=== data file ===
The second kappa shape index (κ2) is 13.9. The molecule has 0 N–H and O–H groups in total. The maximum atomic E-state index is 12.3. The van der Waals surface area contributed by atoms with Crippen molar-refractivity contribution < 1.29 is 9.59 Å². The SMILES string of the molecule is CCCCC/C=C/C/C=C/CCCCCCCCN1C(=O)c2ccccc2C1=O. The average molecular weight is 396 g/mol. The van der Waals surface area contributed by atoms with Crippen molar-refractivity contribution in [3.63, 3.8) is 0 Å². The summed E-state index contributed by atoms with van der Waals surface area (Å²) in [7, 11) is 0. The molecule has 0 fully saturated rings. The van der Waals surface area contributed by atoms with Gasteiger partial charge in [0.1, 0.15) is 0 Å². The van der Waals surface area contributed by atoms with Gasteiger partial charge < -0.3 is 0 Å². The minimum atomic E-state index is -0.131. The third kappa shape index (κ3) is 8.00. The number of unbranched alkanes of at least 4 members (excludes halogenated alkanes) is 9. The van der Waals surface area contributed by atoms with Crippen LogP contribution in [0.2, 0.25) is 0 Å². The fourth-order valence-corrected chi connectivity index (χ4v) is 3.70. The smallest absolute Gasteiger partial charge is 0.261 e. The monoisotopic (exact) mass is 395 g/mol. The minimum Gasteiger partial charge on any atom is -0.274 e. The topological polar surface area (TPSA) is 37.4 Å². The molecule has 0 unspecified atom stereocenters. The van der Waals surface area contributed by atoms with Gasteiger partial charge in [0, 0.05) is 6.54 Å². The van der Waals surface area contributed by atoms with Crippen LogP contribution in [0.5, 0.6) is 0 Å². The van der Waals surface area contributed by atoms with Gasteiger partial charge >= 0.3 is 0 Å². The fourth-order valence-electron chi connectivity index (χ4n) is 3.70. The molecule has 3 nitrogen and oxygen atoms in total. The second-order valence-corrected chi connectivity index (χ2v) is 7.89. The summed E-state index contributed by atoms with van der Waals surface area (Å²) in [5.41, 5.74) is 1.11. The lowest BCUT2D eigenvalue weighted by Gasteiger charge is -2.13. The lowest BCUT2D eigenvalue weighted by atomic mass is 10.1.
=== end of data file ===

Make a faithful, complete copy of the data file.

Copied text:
The second kappa shape index (κ2) is 13.9. The molecule has 0 N–H and O–H groups in total. The maximum atomic E-state index is 12.3. The van der Waals surface area contributed by atoms with Crippen molar-refractivity contribution < 1.29 is 9.59 Å². The SMILES string of the molecule is CCCCC/C=C/C/C=C/CCCCCCCCN1C(=O)c2ccccc2C1=O. The average molecular weight is 396 g/mol. The van der Waals surface area contributed by atoms with Crippen molar-refractivity contribution in [3.63, 3.8) is 0 Å². The summed E-state index contributed by atoms with van der Waals surface area (Å²) in [7, 11) is 0. The molecule has 0 fully saturated rings. The van der Waals surface area contributed by atoms with Gasteiger partial charge in [0.1, 0.15) is 0 Å². The van der Waals surface area contributed by atoms with Gasteiger partial charge < -0.3 is 0 Å². The minimum atomic E-state index is -0.131. The third kappa shape index (κ3) is 8.00. The number of unbranched alkanes of at least 4 members (excludes halogenated alkanes) is 9. The van der Waals surface area contributed by atoms with Crippen LogP contribution in [0.2, 0.25) is 0 Å². The fourth-order valence-corrected chi connectivity index (χ4v) is 3.70. The smallest absolute Gasteiger partial charge is 0.261 e. The monoisotopic (exact) mass is 395 g/mol. The minimum Gasteiger partial charge on any atom is -0.274 e. The topological polar surface area (TPSA) is 37.4 Å². The molecule has 0 unspecified atom stereocenters. The van der Waals surface area contributed by atoms with Gasteiger partial charge in [0, 0.05) is 6.54 Å². The van der Waals surface area contributed by atoms with Crippen LogP contribution in [0.5, 0.6) is 0 Å². The van der Waals surface area contributed by atoms with Gasteiger partial charge >= 0.3 is 0 Å². The fourth-order valence-electron chi connectivity index (χ4n) is 3.70. The molecule has 3 nitrogen and oxygen atoms in total. The second-order valence-corrected chi connectivity index (χ2v) is 7.89. The summed E-state index contributed by atoms with van der Waals surface area (Å²) in [5.41, 5.74) is 1.11. The lowest BCUT2D eigenvalue weighted by Gasteiger charge is -2.13. The lowest BCUT2D eigenvalue weighted by atomic mass is 10.1.